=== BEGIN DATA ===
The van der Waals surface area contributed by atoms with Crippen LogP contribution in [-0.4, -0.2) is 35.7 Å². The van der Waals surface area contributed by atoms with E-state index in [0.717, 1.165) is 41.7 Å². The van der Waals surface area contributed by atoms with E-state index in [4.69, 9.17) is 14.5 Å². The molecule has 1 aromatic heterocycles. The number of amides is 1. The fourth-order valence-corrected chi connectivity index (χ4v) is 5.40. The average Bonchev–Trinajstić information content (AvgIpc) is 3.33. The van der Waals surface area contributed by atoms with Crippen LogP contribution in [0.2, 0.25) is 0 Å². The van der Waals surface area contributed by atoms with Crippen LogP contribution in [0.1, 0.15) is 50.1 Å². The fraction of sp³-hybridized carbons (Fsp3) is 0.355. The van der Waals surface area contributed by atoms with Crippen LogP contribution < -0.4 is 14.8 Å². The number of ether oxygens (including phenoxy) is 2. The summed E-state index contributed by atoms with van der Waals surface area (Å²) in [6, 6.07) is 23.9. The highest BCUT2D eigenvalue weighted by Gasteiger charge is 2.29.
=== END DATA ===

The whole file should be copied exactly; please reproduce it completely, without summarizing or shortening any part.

The van der Waals surface area contributed by atoms with Crippen LogP contribution in [-0.4, -0.2) is 35.7 Å². The van der Waals surface area contributed by atoms with E-state index in [0.717, 1.165) is 41.7 Å². The van der Waals surface area contributed by atoms with E-state index in [4.69, 9.17) is 14.5 Å². The molecule has 1 aromatic heterocycles. The number of amides is 1. The fourth-order valence-corrected chi connectivity index (χ4v) is 5.40. The average Bonchev–Trinajstić information content (AvgIpc) is 3.33. The van der Waals surface area contributed by atoms with Crippen LogP contribution in [0.2, 0.25) is 0 Å². The van der Waals surface area contributed by atoms with Crippen LogP contribution in [0.1, 0.15) is 50.1 Å². The fraction of sp³-hybridized carbons (Fsp3) is 0.355. The van der Waals surface area contributed by atoms with Crippen LogP contribution < -0.4 is 14.8 Å². The number of ether oxygens (including phenoxy) is 2. The summed E-state index contributed by atoms with van der Waals surface area (Å²) in [6, 6.07) is 23.9. The highest BCUT2D eigenvalue weighted by Gasteiger charge is 2.29.